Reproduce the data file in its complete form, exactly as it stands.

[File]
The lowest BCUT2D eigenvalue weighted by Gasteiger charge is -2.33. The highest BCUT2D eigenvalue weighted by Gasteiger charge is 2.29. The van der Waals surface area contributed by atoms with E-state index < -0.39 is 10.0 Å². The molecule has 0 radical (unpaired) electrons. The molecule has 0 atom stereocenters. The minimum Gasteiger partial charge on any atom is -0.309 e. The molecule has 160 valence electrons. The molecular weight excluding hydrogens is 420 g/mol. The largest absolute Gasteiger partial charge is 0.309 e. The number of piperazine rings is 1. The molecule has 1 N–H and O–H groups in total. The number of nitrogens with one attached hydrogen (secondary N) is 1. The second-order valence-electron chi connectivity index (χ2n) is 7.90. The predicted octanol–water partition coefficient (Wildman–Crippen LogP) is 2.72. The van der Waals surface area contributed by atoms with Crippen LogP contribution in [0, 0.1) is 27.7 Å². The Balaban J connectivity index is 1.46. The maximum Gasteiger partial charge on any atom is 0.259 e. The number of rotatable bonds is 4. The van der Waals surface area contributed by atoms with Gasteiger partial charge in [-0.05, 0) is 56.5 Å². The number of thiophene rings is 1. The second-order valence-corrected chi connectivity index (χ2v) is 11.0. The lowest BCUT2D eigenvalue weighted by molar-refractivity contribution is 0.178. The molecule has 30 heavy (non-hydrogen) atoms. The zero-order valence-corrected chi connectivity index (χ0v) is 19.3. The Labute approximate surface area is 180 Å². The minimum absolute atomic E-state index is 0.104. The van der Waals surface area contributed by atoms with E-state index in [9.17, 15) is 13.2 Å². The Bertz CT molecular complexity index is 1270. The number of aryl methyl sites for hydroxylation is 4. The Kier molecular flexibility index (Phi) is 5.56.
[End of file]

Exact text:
The lowest BCUT2D eigenvalue weighted by Gasteiger charge is -2.33. The highest BCUT2D eigenvalue weighted by Gasteiger charge is 2.29. The van der Waals surface area contributed by atoms with E-state index < -0.39 is 10.0 Å². The molecule has 0 radical (unpaired) electrons. The molecule has 0 atom stereocenters. The minimum Gasteiger partial charge on any atom is -0.309 e. The molecule has 160 valence electrons. The molecular weight excluding hydrogens is 420 g/mol. The largest absolute Gasteiger partial charge is 0.309 e. The number of piperazine rings is 1. The molecule has 1 N–H and O–H groups in total. The number of nitrogens with one attached hydrogen (secondary N) is 1. The second-order valence-electron chi connectivity index (χ2n) is 7.90. The predicted octanol–water partition coefficient (Wildman–Crippen LogP) is 2.72. The van der Waals surface area contributed by atoms with Crippen LogP contribution in [0, 0.1) is 27.7 Å². The Balaban J connectivity index is 1.46. The maximum Gasteiger partial charge on any atom is 0.259 e. The number of rotatable bonds is 4. The van der Waals surface area contributed by atoms with Gasteiger partial charge in [-0.05, 0) is 56.5 Å². The number of thiophene rings is 1. The second-order valence-corrected chi connectivity index (χ2v) is 11.0. The lowest BCUT2D eigenvalue weighted by molar-refractivity contribution is 0.178. The molecule has 30 heavy (non-hydrogen) atoms. The zero-order valence-corrected chi connectivity index (χ0v) is 19.3. The Labute approximate surface area is 180 Å². The minimum absolute atomic E-state index is 0.104. The van der Waals surface area contributed by atoms with E-state index in [9.17, 15) is 13.2 Å². The Bertz CT molecular complexity index is 1270. The number of aryl methyl sites for hydroxylation is 4. The Kier molecular flexibility index (Phi) is 5.56.